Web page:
The recommended intake of carbohydrates during intense endurance exercise is 90 grams per hour. That's a lot of carbs. And yet, professional athletes are pushing the boundaries of sports nutrition by testing even higher intakes.
But does that make sense? Can an athlete really absorb more than 90 grams of carbs per hour?
Dr. Tim Podlogar in collaboration with the Human Performance Centre set out to answer this question.
The recommended carbohydrate intake
The old guidelines for carbohydrate intake during intense endurance exercise that lasts 2 hours or more recommend an intake from 60 to 90 grams of carbohydrates per hour.
This is based on the limitations of the most important carbohydrates transporters in the small intestines (SGLT1 and GLUT5), which are responsible to carry glucose and fructose, respectively, from your digestive tract to your muscles.
Due to the ability of these two transporters to function alongside each other, scientists concluded that a combination of glucose and fructose is best to achieve high absorption of carbs during exercise. And in terms of the ratio between these two simple sugars, 1:0.8 is considered best. Learn more about the Nduranz Carbohydrate Ratio.
'According to these guidelines, consuming more than 90 grams is not efficient,' explains Dr. Tim Podlogar. 'But lately, the idea is growing that an intake of 120 grams or more might be better, especially for well-trained athletes. In theory, this would allow them to absorb and use more carbohydrates.'
'Most professional teams are already consuming 120 grams of carbohydrates per hour on hard days.' - Dr. Tim Podlogar
Comparing 90 and 120 grams of carbohydrates per hour
Dr. Tim Podlogar and his research team wanted to test in practice the intake of 90 grams compared to 120 grams of carbohydrates per hour.
They had two hypotheses.
- An intake of 120 grams of carbohydrates per hour will allow you to use more carbohydrates. This means you will be able to eat, absorb, and use more energy.
- Consuming more carbohydrates will slow down glycogen breakdown, i.e. the carbohydrates stored in your body. This should lead to an increase in endurance during longer exercise, as you will retain more energy in your body.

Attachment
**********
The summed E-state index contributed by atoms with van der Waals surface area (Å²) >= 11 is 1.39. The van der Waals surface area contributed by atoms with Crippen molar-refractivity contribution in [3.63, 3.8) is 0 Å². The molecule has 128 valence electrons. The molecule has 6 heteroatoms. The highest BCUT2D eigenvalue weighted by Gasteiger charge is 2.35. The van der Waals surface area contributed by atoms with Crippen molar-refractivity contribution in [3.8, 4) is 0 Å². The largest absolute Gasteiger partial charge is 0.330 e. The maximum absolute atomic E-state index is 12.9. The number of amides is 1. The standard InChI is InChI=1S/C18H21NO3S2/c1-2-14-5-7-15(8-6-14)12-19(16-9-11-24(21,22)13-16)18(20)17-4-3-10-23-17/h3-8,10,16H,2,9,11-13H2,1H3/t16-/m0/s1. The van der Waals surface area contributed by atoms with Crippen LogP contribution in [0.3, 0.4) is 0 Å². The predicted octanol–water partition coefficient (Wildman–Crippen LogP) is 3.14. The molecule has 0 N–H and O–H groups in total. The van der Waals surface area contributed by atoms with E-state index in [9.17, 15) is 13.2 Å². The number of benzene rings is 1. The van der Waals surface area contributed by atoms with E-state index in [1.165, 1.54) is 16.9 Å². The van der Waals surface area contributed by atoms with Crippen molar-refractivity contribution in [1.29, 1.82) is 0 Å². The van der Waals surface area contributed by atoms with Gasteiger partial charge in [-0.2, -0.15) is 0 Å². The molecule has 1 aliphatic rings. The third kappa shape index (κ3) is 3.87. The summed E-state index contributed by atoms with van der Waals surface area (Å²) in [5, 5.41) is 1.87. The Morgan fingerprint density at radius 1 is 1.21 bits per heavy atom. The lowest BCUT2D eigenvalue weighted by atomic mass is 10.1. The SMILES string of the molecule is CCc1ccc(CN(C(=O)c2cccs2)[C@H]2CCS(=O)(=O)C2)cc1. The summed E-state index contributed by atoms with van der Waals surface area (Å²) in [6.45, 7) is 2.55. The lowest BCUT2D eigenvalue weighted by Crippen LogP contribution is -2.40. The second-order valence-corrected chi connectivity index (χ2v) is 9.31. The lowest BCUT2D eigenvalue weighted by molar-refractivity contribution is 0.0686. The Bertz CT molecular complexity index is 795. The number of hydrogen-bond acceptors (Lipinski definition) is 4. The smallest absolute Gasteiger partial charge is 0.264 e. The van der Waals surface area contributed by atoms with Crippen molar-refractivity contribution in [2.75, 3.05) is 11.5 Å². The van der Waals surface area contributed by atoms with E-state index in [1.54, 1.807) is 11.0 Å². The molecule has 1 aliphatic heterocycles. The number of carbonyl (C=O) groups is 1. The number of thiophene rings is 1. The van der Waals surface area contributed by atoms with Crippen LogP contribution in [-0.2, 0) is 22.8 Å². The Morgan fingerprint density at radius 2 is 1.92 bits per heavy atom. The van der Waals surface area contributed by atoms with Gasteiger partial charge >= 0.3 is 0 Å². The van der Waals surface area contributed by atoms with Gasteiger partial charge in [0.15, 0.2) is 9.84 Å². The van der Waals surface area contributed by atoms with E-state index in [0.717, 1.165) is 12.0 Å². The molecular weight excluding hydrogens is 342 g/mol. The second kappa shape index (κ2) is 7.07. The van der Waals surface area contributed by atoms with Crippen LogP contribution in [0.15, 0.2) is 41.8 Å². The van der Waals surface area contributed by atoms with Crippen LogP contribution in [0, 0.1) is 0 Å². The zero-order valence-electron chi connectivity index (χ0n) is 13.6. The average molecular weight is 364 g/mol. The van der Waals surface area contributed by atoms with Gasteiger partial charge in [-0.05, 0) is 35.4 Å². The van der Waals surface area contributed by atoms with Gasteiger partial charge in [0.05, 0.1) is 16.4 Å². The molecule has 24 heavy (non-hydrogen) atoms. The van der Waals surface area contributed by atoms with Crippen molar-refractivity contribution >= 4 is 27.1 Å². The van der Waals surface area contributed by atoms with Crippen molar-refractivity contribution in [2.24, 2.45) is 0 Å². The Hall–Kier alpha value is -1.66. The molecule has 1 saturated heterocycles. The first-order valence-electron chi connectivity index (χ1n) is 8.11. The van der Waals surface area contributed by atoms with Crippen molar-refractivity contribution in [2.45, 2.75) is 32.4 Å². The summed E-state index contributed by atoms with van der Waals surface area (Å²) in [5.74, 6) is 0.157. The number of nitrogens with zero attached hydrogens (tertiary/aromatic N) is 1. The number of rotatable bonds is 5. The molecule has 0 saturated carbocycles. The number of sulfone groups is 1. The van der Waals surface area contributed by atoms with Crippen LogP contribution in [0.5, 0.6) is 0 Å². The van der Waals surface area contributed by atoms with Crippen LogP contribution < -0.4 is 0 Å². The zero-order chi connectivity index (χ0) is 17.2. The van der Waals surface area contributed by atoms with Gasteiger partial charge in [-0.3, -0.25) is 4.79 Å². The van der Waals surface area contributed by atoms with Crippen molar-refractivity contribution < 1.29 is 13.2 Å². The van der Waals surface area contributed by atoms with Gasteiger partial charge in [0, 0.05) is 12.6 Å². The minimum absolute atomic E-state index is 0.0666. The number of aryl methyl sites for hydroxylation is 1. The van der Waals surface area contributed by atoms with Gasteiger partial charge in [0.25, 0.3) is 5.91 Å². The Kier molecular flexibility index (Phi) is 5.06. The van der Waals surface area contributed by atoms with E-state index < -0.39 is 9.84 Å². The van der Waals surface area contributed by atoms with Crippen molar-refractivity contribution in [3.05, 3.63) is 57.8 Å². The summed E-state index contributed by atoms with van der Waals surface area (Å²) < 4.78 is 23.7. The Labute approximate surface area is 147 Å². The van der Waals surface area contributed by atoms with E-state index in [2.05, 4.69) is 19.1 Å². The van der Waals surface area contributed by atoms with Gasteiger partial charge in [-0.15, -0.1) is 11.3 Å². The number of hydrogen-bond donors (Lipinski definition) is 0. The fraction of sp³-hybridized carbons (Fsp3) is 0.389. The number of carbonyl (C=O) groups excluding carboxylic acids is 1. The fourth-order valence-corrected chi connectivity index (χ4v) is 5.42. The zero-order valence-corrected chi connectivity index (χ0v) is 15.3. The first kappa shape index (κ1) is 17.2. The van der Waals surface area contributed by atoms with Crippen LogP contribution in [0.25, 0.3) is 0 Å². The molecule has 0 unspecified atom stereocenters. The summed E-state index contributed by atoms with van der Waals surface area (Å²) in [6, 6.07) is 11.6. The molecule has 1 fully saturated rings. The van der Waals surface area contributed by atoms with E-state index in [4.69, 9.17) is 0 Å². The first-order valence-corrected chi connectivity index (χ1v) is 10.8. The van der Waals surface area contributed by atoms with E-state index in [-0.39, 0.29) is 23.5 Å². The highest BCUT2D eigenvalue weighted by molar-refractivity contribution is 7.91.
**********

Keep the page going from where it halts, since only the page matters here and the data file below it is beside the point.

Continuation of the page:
They carried out the study by recruiting well-trained individuals. Their average power in watts during 3 hours of cycling in the study was comparable to what professional cyclists are averaging in races at around 265 W.
The goal was to determine the quantity of carbohydrates they were actually able to oxidize and what was going on with the total carbohydrate and fat oxidation.
'We determined that you can in fact use more than 90 grams of carbohydrates per hour,' explains Dr. Tim Podlogar. 'Unfortunately, we couldn't confirm that this leads to glycogen sparing. This means that in the end, you'll use the same amount of glycogen whether you consume 90 or 120 grams per hour. We speculate that the reason is that consuming more carbohydrates doesn't slow down glycogen use but only slows down fat use.'
'Consuming 120 grams of carbohydrates per hour did not result in an improvement over 90 grams of carbohydrates per hour.' - Dr. Tim Podlogar
Testing different ratios
The team tested two different carbohydrate ratios in their study.
- For 90 grams of carbohydrates per hour, they used the 2:1 ratio between glucose and fructose.
- For 120 grams of carbohydrates per hour, they used the 1:0.8 ratio between glucose and fructose.
'We used two different ratios because glucose absorption is supposed to be limited to 60 or 66 grams per hour. For this reason, using the 2:1 ratio at 120 grams per hour would exceed this natural limit and the glucose could not be absorbed,' elaborates Dr. Tim Podlogar. 'The higher the intake of carbohydrates, the more we are forced to gravitate towards the 1:1 ratio between glucose and fructose, in my opinion.'
'According to research and my experience, 1:0.8 remains the best ratio between glucose and fructose.' - Dr. Tim Podlogar
Does it make sense to consume more than 90 grams of carbohydrates per hour?
'Unless you are an elite athlete functioning at the highest possible level, 90 grams of carbohydrates per hour is more than enough,' answers Dr. Tim Podlogar. 'Personally, that's the intake I'll be sticking to. There's no point going beyond.'
But what's the benefit for an elite athlete?
'It comes down to running beyond emptying your glycogen stores. Once they are fully depleted, being able to absorb and use 120 grams of carbohydrates per hour instead of 90 grams could result in improved athletic performance,' speculates Dr. Tim Podlogar. 'Further research is definitely needed to support this claim, but I doubt it would make a huge difference.'
The established guidelines recommend an intake of 60 to 90 grams of carbohydrates per hour of intense exercise.
Nevertheless, most professional teams already follow an intake of 120 grams per hour.
Dr. Tim Podlogar and his team tested this intake in practice and discovered that a higher intake does not additionally slow down glycogen consumption. This means that consuming more than 90 grams per hour is not necessary.
In theory, consuming 120 grams per hour might result in improved performance once your glycogen stores are fully depleted, but this claim is still to be confirmed by research.
For now, it's safe to say that there's no objective reason to push beyond 90 grams of carbohydrates per hour, which Dr. Tim Podlogar still considers best.